The families of flowering plants.
Habit and leaf form. Small trees, or shrubs; with coloured juice (red or yellow). Leaves alternate; long petiolate; simple. Lamina entire; palmately veined. Leavesstipulate.
Leaf anatomy. Stomata mainly confined to one surface (abaxial); anomocytic.
Lamina dorsiventral; with secretory cavities. Secretory cavities with dark, refractive contents; schizogenous. Minor leaf veins without phloem transfer cells.
Stem anatomy. Secretory cavities present (in the pith). Cork cambium present; initially superficial. Nodes tri-lacunar. Secondary thickening developing from a conventional cambial ring. The secondary phloem stratified into hard (fibrous) and soft (parenchymatous) zones. Xylem with fibre tracheids; with vessels. Vessel end-walls simple. Vessels with vestured pits. Wood storied; parenchyma apotracheal.
Reproductive type, pollination. Plants hermaphrodite.
Inflorescence, floral, fruit and seed morphology. Flowers aggregated in ‘inflorescences’. The ultimate inflorescence unit cymose. Inflorescences terminal; terminal thyrses. Flowers medium-sized (showy); regular. Hypogynous disk absent.
Perianthwith distinct calyx and corolla; 10; 2 whorled; isomerous. Calyx 5; 1 whorled; polysepalous; regular; not persistent; contorted. Corolla 5 (the petals large, with no basal scale); polypetalous; imbricate; regular.
Androecium 50–150 (‘many’). Androecial members branched (from five trunk bundles); maturing centrifugally; free of the perianth; free of one another. Androecium exclusively of fertile stamens. Stamens 50–150 (‘many’); polystemonous; filantherous (the filaments elongated). Anthers dehiscing via pores to dehiscing via short slits (the horseshoe-shaped anther interpreted as folded, so that the morphologically central opening, being on the bend, is ostensibly terminal); tetrasporangiate (but ostensibly octosporangiate, through folding). Endothecium developing fibrous thickenings. Anther epidermis persistent. Microsporogenesis simultaneous. The initial microspore tetrads tetrahedral (usually), or decussate. Anther wall initially with one middle layer, or initially with more than one middle layer. Tapetum glandular. Pollen grains aperturate; 3 aperturate; colporate; 2-celled.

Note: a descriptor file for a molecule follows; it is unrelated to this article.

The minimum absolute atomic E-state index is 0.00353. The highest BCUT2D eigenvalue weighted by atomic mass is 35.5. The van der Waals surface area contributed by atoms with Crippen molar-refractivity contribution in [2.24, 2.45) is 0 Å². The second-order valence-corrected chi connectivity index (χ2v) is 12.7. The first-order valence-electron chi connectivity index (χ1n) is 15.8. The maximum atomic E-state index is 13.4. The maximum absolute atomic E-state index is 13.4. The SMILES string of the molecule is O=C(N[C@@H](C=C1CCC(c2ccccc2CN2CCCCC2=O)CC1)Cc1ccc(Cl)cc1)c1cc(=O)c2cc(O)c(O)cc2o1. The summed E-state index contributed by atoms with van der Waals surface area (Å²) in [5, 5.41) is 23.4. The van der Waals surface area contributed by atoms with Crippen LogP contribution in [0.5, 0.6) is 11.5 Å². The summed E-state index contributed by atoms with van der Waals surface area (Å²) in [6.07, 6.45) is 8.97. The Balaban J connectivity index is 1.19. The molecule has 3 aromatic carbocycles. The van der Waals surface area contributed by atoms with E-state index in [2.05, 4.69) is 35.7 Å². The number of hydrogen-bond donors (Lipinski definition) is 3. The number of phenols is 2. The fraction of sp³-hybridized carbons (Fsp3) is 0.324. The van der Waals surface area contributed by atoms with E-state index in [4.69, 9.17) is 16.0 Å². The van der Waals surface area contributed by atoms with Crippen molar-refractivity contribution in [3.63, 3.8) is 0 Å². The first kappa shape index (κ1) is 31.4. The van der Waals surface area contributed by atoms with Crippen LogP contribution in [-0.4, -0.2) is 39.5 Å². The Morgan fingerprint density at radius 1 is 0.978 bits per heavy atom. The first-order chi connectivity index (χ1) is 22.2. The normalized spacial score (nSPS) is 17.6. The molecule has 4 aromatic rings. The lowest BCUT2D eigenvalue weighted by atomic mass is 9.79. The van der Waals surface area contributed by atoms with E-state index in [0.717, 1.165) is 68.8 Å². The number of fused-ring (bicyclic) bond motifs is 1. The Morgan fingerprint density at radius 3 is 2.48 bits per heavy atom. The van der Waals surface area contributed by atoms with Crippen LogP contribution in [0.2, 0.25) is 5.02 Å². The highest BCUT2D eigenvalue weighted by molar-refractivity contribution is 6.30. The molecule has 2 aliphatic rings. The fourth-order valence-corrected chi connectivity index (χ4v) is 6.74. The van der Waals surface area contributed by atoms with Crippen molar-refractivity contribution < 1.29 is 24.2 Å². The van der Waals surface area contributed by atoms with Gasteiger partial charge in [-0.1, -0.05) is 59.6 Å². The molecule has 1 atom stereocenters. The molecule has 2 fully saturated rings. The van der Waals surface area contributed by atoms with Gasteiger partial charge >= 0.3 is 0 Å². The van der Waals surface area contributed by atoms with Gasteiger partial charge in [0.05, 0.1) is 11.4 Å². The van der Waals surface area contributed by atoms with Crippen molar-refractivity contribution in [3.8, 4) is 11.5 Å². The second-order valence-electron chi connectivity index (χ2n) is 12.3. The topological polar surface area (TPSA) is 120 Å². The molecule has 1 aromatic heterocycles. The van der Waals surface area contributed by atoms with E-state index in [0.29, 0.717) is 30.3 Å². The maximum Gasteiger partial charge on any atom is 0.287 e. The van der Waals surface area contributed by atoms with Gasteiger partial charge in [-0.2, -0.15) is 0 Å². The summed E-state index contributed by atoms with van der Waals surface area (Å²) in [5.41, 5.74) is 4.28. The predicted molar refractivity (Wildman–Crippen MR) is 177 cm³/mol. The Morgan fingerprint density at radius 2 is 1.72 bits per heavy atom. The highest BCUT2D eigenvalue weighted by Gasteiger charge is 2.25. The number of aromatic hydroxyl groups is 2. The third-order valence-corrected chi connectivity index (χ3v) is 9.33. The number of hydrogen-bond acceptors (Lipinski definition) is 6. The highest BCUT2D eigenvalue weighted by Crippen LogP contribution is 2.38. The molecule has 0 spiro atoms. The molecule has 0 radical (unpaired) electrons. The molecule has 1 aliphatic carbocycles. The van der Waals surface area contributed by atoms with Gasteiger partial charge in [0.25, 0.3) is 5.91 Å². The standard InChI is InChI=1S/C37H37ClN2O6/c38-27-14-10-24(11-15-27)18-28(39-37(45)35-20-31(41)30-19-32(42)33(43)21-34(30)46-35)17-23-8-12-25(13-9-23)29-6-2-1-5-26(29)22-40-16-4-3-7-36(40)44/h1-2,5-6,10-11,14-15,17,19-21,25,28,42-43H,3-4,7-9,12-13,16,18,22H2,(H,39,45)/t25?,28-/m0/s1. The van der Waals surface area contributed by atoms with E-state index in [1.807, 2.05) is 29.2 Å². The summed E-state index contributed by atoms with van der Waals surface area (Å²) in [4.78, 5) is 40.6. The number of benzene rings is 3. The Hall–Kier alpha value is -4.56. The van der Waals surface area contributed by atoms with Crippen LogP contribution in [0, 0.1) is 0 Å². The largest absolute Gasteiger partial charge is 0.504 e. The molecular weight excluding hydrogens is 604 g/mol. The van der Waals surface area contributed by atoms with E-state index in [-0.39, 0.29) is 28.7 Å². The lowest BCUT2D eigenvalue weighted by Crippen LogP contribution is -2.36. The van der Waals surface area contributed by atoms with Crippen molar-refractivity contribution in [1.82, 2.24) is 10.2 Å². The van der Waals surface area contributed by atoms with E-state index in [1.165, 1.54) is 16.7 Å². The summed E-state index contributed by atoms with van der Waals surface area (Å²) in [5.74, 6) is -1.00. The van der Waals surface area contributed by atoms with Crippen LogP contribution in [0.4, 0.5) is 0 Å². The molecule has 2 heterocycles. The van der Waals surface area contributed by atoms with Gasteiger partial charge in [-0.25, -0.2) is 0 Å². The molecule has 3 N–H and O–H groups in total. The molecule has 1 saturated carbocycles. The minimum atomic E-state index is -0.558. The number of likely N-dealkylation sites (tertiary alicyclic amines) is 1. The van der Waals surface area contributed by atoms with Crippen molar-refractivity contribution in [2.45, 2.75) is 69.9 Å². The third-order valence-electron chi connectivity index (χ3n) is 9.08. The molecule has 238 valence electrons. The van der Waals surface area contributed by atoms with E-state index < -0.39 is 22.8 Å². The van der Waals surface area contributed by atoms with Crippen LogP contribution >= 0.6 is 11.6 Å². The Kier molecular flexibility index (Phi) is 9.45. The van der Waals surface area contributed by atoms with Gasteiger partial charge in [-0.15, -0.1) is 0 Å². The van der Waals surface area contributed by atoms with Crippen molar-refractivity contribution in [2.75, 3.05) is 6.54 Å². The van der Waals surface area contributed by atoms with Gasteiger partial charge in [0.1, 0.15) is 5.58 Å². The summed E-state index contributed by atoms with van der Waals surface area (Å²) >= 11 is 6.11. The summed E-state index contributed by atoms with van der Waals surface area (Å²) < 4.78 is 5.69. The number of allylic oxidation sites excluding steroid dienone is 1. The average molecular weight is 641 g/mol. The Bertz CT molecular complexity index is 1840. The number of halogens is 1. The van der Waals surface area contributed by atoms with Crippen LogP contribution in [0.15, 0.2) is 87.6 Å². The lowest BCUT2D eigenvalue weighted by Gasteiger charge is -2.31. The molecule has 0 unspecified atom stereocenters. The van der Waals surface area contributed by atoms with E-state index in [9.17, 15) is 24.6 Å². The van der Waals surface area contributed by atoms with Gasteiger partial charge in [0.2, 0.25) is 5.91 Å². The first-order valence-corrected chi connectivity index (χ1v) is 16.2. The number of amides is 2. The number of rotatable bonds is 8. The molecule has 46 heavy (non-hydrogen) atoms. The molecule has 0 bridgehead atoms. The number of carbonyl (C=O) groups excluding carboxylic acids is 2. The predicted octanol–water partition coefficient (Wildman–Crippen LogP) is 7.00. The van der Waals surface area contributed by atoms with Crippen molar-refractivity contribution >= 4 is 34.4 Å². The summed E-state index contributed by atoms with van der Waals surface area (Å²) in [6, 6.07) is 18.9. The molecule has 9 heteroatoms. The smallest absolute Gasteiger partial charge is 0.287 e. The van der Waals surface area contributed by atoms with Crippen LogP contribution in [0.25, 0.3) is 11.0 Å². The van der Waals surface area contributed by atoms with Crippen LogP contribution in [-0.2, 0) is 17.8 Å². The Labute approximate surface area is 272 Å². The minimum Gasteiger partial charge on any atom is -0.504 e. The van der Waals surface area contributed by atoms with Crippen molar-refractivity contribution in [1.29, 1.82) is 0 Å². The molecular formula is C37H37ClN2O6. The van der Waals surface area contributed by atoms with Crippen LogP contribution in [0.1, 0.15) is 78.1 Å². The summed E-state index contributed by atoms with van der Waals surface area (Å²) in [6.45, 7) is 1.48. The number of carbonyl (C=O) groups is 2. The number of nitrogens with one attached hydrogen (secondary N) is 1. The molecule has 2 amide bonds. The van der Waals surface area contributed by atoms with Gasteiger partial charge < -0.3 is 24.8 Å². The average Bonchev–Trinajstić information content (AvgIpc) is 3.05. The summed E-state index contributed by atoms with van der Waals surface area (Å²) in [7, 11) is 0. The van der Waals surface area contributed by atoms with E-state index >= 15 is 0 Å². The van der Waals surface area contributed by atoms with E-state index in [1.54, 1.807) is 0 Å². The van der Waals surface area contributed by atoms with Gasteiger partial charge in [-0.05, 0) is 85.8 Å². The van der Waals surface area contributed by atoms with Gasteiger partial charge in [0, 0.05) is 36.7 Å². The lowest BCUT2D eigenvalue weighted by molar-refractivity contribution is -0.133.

Gynoecium 2–4 carpelled. Carpels reduced in number relative to the perianth. The pistil1 celled. Gynoecium syncarpous; eu-syncarpous; superior. Ovary 1 locular. Gynoecium stylate. Styles 1 (elongate, recurved in the bud); apical. Stigmas 1. Placentation parietal. Ovules in the single cavity 30–150 (‘many’); arillate, or non-arillate (?—the seeds ‘with fleshy red papillae forming an arilloid mass); anatropous; bitegmic; crassinucellate. Outer integument contributing to the micropyle. Embryo-sac development Polygonum-type. Polar nuclei fusing prior to fertilization. Antipodal cells formed; 3; not proliferating; ephemeral. Synergids hooked. Hypostase present (weak). Endosperm formation nuclear. Embryogeny irregular.
Fruit non-fleshy; dehiscent; a capsule. Capsules loculicidal. Seeds endospermic. Endosperm not oily. Seeds with starch (starchy). Cotyledons 2 (spathulate). Embryo achlorophyllous (1/1); straight. Testa red (rather fleshy). Micropyle zigzag, or not zigzag (?).
Physiology, biochemistry. Not cyanogenic. Alkaloids absent (one species). Iridoids not detected (?). Proanthocyanidins present; cyanidin. Flavonols absent. Ellagic acid present. Saponins/sapogenins absent.
Geography, cytology. Neotropical. Sub-tropical to tropical. Tropical America and West Indies. X = 6–8.
Taxonomy.Subclass Dicotyledonae; Crassinucelli. Dahlgren’s Superorder Malviflorae; Malvales. Cronquist’s Subclass Dilleniidae; Violales. APG 3 core angiosperms; core eudicot; Superorder Rosanae; malvid; Order Malvales.
Species 4. Genera 1; only genus, Bixa.
Economic uses, etc. Orange dye for foodstuffs is obtained from the outer layer of the testa (annatto, arnotto, roucou).
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